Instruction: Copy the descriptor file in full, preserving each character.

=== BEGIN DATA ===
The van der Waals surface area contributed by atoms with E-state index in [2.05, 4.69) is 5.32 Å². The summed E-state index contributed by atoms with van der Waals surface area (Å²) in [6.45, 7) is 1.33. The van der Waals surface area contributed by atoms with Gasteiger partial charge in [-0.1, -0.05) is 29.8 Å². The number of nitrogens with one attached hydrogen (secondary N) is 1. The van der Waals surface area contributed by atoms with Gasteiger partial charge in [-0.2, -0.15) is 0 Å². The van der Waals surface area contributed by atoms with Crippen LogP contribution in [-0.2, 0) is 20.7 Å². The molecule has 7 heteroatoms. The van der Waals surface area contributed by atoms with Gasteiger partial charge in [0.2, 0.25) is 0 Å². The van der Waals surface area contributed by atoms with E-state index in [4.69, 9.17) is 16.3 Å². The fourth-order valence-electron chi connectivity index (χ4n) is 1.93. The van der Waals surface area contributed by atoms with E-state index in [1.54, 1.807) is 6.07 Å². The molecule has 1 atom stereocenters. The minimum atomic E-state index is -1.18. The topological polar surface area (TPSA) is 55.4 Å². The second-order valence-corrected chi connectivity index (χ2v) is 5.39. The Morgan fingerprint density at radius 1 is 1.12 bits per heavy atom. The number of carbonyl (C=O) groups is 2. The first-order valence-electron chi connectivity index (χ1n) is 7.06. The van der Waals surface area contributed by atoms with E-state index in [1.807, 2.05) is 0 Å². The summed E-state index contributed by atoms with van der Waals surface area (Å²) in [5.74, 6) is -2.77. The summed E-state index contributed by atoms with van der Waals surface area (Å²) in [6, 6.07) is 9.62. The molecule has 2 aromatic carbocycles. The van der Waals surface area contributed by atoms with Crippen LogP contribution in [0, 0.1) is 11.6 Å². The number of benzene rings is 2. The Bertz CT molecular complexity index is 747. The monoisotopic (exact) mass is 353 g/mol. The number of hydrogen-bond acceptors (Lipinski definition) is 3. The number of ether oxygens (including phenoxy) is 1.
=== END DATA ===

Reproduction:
The van der Waals surface area contributed by atoms with E-state index in [2.05, 4.69) is 5.32 Å². The summed E-state index contributed by atoms with van der Waals surface area (Å²) in [6.45, 7) is 1.33. The van der Waals surface area contributed by atoms with Gasteiger partial charge in [-0.1, -0.05) is 29.8 Å². The number of nitrogens with one attached hydrogen (secondary N) is 1. The van der Waals surface area contributed by atoms with Gasteiger partial charge in [-0.2, -0.15) is 0 Å². The van der Waals surface area contributed by atoms with Crippen LogP contribution in [-0.2, 0) is 20.7 Å². The molecule has 7 heteroatoms. The van der Waals surface area contributed by atoms with Gasteiger partial charge in [0.2, 0.25) is 0 Å². The van der Waals surface area contributed by atoms with E-state index in [4.69, 9.17) is 16.3 Å². The fourth-order valence-electron chi connectivity index (χ4n) is 1.93. The van der Waals surface area contributed by atoms with E-state index in [1.54, 1.807) is 6.07 Å². The molecule has 1 atom stereocenters. The minimum atomic E-state index is -1.18. The topological polar surface area (TPSA) is 55.4 Å². The second-order valence-corrected chi connectivity index (χ2v) is 5.39. The Morgan fingerprint density at radius 1 is 1.12 bits per heavy atom. The number of carbonyl (C=O) groups is 2. The first-order valence-electron chi connectivity index (χ1n) is 7.06. The van der Waals surface area contributed by atoms with E-state index in [1.807, 2.05) is 0 Å². The summed E-state index contributed by atoms with van der Waals surface area (Å²) in [5.74, 6) is -2.77. The summed E-state index contributed by atoms with van der Waals surface area (Å²) in [6, 6.07) is 9.62. The molecule has 2 aromatic carbocycles. The van der Waals surface area contributed by atoms with Crippen LogP contribution in [0, 0.1) is 11.6 Å². The number of benzene rings is 2. The Bertz CT molecular complexity index is 747. The monoisotopic (exact) mass is 353 g/mol. The number of hydrogen-bond acceptors (Lipinski definition) is 3. The number of ether oxygens (including phenoxy) is 1.